Supporting the tradition of his involvement in building, Coor did take two apprentices to the house carpenter’s trade: John, a free boy of color aged 8 in 1777 and Solomon Johnston, probably white, aged 14, in 1784. It is possible that he himself trained and worked with these boys, but it was not uncommon for merchants and other non-artisans to take apprentices to skilled trades and then assign their training to other artisans. Whether Coor was himself an artisan or perhaps a contractor or speculator who employed others to execute buildings is not known.
Coor’s early life is obscure, but according to Carraway he was in New Bern by 1737, serving as clerk of court, and in 1745 he and his wife, Mary, witnessed a local will; she was a daughter of Thomas Smith of New River. The couple had at least one son. Coor’s political career, on the other hand, is well documented. As described by Carraway, he served in the North Carolina colonial assembly during the 1770s and later in the provincial congresses. After the American Revolution, he served in the state legislature and as speaker of the state senate. The New Bern North Carolina Gazette of Saturday, December 31, 1796 noted the death on the previous Wednesday of “James Coor, Esq., an old inhabitant of this town, formerly a member of the Legislature, and speaker of the Senate.”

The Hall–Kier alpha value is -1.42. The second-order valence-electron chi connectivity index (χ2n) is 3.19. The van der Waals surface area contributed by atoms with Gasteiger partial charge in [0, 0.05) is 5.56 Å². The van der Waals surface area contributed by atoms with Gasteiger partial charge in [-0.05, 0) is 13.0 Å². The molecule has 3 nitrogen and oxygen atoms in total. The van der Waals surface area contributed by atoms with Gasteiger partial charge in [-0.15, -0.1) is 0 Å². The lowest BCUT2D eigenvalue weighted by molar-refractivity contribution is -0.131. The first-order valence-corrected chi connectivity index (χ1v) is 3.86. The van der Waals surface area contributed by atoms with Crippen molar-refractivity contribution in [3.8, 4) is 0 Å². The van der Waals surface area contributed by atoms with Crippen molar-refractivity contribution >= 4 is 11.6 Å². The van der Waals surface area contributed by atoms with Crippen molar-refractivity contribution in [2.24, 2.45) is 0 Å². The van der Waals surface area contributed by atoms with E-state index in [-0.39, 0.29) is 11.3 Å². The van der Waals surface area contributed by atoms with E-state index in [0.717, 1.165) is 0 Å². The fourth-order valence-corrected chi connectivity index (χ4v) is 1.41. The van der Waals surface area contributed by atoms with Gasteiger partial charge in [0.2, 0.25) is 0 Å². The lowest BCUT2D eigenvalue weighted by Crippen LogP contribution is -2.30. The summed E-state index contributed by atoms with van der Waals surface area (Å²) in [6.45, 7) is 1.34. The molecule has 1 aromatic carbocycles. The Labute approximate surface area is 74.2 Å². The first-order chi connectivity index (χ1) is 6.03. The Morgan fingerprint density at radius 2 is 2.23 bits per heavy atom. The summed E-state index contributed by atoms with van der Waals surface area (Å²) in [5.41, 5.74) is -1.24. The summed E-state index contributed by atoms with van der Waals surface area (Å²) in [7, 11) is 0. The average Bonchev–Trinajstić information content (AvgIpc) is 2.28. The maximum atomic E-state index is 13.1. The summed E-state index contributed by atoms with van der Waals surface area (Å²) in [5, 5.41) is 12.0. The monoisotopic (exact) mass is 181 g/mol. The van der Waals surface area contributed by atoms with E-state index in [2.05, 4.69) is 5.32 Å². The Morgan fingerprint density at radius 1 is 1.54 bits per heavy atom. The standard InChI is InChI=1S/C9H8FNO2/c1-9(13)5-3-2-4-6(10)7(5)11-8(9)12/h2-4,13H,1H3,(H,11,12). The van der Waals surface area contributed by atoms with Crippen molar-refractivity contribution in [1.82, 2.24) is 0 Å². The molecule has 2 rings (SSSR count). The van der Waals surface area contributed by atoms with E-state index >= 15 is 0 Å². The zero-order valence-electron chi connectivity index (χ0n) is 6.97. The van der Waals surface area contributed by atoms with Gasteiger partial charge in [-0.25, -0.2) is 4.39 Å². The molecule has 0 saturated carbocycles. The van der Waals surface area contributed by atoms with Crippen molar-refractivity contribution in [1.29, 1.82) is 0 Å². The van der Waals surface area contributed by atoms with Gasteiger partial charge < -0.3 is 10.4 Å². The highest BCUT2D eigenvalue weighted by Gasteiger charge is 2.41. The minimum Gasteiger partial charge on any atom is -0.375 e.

Note: Dendrochronology studies on the Coor-Gaston House and the architecturally related Craven County plantation house, Bellair, have shown later construction dates than originally believed; long thought to have been built shortly before the American Revolution, their probable construction dates are ca. 1785-1786 and 1790-1793, respectively. Future dendrochronology study may reveal revised dates for the other New Bern houses associated with Coor. Although repeated research on Coor’s role in building has found no documentary evidence, possibly new evidence will be found to illuminate the authorship of these distinctive and important 18th century buildings.
- Gertrude Carraway, “Coor, James,” NCpedia, http://www.ncpedia.org/biography/coor-james.
- Gertrude Carraway, “James Coor,” in William S. Powell, ed., Dictionary of North Carolina Biography, 1 (1979).
- Lynda Vestal Herzog, “The Early Architecture of New Bern, 1750-1850,” Ph.D. dissertation, University of California (1977).
- Peter B. Sandbeck, The Historic Architecture of New Bern and Craven County, North Carolina (1988).
- John D. Whitford, “The Home Story of a Walking Stick—The Early History of the Biblical Recorder and Baptist Church…” (1899-1900), John D. Whitford Papers, North Carolina State Archives, Raleigh, North Carolina.